The Reader: Cave rescuers play a vital role as an extra emergency service

Practised: British cave divers like John Volanthen honed their skills in flooded UK caves (Photo by Linh Pham/Getty Images): Getty Images

We ALL breathed a collective sigh of relief when the rescue of the boys’ football team and their coach in Thailand was brought to a successful conclusion, though regrettably with the death of one of the Thai divers. The British divers and their support team who went to Thailand, some 10 personnel in total, played a pivotal role in the initial discovery and subsequent rescue effort of the team.

Caving in the UK is a relatively minority pastime but it has a dedicated following, driven by the variety of caves around the country that can be explored. Cave diving is a niche domain of the mainstream UK caving fraternity and exists because some of the main cave systems are permanently flooded: diving is the only means of exploring them. Cave divers in the UK have, over the years, pushed the boundaries of exploration at home and abroad, developing specialist equipment and techniques. A core of internationally recognised expertise has developed in the UK.

Since cave rescue expertise does not exist in the emergency services, regional cave rescue teams have been established, comprising members from local clubs. They are “on call” around the clock, and though they are one of the lesser known 999 services, they have showed how important a role they can play when called upon.
Tony Haigh
British Cave Rescue Council


Dear Tony

The subterranean ordeal of the Thai boys and their coach was one of those rare events which united the world in fascination and concern; frankly, it was difficult for claustrophobes everywhere even to read about the narrow twisting flooded tunnel with its choke point that was their only exit to the outside world. But ultimately it was a happy story, except for the tragic death of one Thai recue diver, thanks to the divers from Thailand and abroad who helped the boys to safety.

The British divers deserve to be honoured. Their efforts were in stark contrast to the approach of Tesla tycoon Elon Musk — which may account for his Twitter rant at one of them who dared suggest the mini-submarine Musk offered to help the rescue was not up to the task.

Thank you for reminding us that the divers’ expertise is shared among other caving experts; it’s reassuring to know they are part of our emergency services — please God, none of us will have to call on them.

Melanie McDonagh, Senior Writer

Sadly, Love Island is all about the ratings, not representation

I wholly agree with your columnist Yassmin Abdel-Magied’s view that representation does matter, especially for women of colour who are perpetually never cast as “hot” [“I’m all too familiar with how Love Island’s Samira feels: so many black girls just get left on the bench,” July 13] . However, the producers of Love Island are trying to get ratings and were always going to stick to a tried and tested formula. Black women such as actress Issa Rae are changing the way we view black “desirability” and I urge young black women to watch their work instead.
Lillian Uche-Farrow

I read Yassmin Abdel-Magied’s piece with a heavy heart. So according to OK Cupid’s polls, black girls are the least desirable. But to whom? When I conducted a poll, actress Lupita Nyong’o came top.
Dr Stella Maduh

Brexiteers are so misunderstood

While agreeing with the thrust of his article, Matt d’Ancona is wrong with his three reasons why Leave won [“Time’s up on the dream of Brexit — Tories need to quickly grasp reality,” July 11]. My friends and I voted to regain control and sovereignty. To have media types telling us we expected the £10 billion or so EU payment to be spent on the NHS is an insult to our intelligence. The point is we will have control of the money.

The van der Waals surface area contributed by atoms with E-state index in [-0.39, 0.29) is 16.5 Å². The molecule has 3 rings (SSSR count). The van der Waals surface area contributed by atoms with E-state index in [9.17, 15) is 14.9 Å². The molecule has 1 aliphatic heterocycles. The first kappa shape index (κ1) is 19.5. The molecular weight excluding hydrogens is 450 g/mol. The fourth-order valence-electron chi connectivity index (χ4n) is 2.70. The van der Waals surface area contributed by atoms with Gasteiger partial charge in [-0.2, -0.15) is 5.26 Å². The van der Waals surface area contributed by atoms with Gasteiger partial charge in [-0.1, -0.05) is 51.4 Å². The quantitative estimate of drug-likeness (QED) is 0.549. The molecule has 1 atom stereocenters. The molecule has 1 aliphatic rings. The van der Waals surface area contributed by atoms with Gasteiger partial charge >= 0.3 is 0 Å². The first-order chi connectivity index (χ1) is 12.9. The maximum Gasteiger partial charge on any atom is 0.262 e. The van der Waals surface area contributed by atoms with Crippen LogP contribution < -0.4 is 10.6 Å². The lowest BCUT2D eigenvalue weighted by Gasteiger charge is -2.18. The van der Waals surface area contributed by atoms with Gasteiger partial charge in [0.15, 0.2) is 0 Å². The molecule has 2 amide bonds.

We did not expect immigration from the EU to cease, just that we would control it. The statement about our fears of being overrun by Turks is palpable nonsense. Theresa May has made as generous an offer as possible. If it is rejected then we should leave without a deal in March. The political and media class have no idea how ordinary voters think. That’s why they can’t understand the result.
Colin Southwell

Khan’s misguided expansion of TfL

What a surprise — Sadiq Khan now wants to add to Transport for London’s empire by taking over the lines coming into London that are failing their customers.

I’d add in a bit of caution as a user of the old Heathrow Connect service, which has been rebranded as TfL Rail. Apart from the new signing on the carriages and the slightly altered timetable, nothing has changed. The trains are still late and break down as they did before — hardly a switch worth making, I’d suggest.

The Mayor should focus more on getting the Tube system running reliably without the weekly breakdowns that have littered the summer so far. There are also the additional problems of knife crime and housing that he has failed to address. Stick to the basics before getting carried away.
Peter King

Foreign ‘threat’ has been very real

Chris Huhne [Letters, July 13] demonstrates beautifully how the centrist politics of his former party, the Lib-Dems, have become risible.

He derides the Tories, who, he asserts, have always needed a foreign menace to spice up their message. First, until 1911, the alleged threat came from the French. But hang on, hadn’t the countries been in conflict for much of the previous 900 years?

Then it was Germany until 1945. Excuse me, but wasn’t there the small matter of two world wars? And finally, from 1945, it was the Soviets, who, no doubt inadvertently, managed somehow to invade both Hungary (1956) and Czechoslovakia (1968).

It seems those scaremongering Conservatives were actually right, three times out of three. I could actually vote for them.
Alan Carmichael